Syria Speaks: Art and Culture from the Frontline, edited by Malu Halasa, Zaher Omareen, Nawara Mahfoud - book review: A moving testimony to dissidents fighting for democracy


Boyd Tonkin
Monday 21 July 2014 17:45 BST

Can finger-puppets strangle a bloodthirsty dictatorship? The dissident artists of the Masasit Mati group began to use the tiny caricatures who populate their satirical series Top Goon because they were easy to transport, and therefore to smuggle. An internet cult after the Syrian uprising started in earnest in 2011, with more than a million YouTube and Facebook hits, Top Goon mocked Bashar al-Assad and his henchmen in merciless Spitting Image style, with episodes such as "Who Wants to Kill a Million?" and "Skyping Putin".

Syria Speaks, an invaluable and deeply moving testimony to resistance in word and image, gathers work by more than 50 artists and writers over the entire range of modern media. Online platforms offer an especially fertile ground for protest against the barbarism of the regime. From the agitprop posters and stencils that came out of Deraa, a cradle of the revolution, to the politicised surrealism of artist Khaled Younes and poems, stories and memoirs by activists given a voice by the insurrection, this work clamours for liberty and turns its back not only on tyranny but on religious division.

Writer Samar Yazbek, now exiled in France, typically dreams of "a united Syria where the only sectarian belief is freedom". In his survey of revolutionary literature, the novelist Robin Yassin-Kassab mentions that Yazbek's reward from the regime for her literary courage was to be "walked through a display of meat-hooked and flayed torture victims". Other creative artists have joined those victims. The street "chanter" or rapper Ibrahim Qashoush, who led protests in Hama with his song "Come on, Bashar, Get Out!", was soon found dead with his throat cut.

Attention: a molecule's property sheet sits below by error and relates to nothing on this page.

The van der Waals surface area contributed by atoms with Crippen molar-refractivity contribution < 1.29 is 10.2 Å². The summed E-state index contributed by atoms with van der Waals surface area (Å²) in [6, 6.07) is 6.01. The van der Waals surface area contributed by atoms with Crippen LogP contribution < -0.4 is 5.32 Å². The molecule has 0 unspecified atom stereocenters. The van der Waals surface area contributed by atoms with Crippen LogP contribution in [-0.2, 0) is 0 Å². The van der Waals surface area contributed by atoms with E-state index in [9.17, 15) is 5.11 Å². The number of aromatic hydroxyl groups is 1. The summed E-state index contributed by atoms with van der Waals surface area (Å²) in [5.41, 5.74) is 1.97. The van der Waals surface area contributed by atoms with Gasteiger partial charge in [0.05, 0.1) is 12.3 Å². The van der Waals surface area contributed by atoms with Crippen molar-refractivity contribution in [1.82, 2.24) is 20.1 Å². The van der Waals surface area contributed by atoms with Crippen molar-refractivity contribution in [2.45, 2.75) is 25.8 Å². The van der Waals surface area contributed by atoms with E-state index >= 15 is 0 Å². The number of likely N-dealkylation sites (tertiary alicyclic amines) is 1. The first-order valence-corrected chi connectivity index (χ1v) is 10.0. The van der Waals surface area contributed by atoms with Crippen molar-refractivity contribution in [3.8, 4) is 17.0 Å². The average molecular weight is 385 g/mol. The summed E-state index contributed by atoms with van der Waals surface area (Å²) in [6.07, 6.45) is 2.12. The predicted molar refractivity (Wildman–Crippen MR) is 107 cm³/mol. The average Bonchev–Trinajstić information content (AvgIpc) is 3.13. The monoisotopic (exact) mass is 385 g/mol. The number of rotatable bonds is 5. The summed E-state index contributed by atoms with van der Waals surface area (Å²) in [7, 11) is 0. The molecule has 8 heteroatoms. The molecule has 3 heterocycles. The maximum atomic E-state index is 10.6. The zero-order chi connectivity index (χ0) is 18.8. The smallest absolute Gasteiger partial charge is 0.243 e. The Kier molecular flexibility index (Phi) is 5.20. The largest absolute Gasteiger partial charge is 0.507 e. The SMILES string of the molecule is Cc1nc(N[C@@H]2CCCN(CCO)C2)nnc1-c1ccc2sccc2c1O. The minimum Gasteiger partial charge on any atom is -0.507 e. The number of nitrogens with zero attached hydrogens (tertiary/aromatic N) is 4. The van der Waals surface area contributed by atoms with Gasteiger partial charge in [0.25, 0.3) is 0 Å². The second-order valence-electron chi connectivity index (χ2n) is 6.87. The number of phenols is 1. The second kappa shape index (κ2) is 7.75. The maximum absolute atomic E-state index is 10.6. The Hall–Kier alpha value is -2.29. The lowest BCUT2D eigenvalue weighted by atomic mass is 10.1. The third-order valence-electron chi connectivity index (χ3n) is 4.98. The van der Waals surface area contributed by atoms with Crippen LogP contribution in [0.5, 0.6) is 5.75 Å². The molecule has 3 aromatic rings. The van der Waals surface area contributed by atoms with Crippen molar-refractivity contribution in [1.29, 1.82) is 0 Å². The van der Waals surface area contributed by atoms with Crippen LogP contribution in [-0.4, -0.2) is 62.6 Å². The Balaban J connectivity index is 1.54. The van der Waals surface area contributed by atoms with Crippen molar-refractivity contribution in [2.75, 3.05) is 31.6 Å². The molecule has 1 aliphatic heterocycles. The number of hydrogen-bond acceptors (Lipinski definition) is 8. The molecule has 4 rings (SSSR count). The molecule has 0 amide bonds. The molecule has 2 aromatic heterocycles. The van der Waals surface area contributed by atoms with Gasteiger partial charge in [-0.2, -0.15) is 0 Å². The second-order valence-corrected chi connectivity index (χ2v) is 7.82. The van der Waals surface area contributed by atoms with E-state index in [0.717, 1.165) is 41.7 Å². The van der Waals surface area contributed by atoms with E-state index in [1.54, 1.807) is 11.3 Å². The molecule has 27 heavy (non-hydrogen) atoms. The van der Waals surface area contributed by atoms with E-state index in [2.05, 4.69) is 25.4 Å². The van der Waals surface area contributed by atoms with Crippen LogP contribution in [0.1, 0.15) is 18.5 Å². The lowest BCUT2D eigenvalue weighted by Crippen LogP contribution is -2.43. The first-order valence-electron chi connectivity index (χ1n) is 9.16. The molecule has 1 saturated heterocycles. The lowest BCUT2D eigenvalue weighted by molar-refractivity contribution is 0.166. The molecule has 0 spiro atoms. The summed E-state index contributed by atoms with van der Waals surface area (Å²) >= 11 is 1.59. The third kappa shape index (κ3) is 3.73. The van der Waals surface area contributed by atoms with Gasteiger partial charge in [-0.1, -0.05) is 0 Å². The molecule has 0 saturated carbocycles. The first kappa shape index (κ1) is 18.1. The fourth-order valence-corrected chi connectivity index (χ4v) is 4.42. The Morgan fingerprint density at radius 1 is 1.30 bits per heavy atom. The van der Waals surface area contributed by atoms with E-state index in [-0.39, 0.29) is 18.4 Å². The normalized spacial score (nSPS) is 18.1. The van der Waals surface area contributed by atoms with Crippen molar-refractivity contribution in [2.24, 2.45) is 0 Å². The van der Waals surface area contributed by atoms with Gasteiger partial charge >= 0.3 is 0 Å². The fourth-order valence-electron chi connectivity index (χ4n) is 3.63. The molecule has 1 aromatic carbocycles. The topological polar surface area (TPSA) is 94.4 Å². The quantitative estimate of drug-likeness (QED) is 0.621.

In mid-2014, one reads and views these fragments of a fledgling secular, democratic culture not only in awe but also in sorrow. Violent sectarianism has returned – indeed, in a shrewd essay on Syria's frail "culture of citizenship", Hassan Abbas refers to an Assad plan to unleash "sectarian chaos". That chaos and the paradigm of "civil war" have enfeebled if not silenced the kind of art showcased so boldly here. Dissident intellectual Yassin al-Haj Saleh regrets that "the influence of culture has declined" since the rebellion began.

In any case, this anthology records and celebrates an extraordinary moment of liberated tongues and eyes. From amateur video-makers to working-class poets and photographers' collectives, art broke down the walls of the "huge cell" of Assad's Syria. After what Omar Alassad calls "the collapse of the fear barrier", a hundred flowers bloomed. Let's hope that they can flourish in the future.

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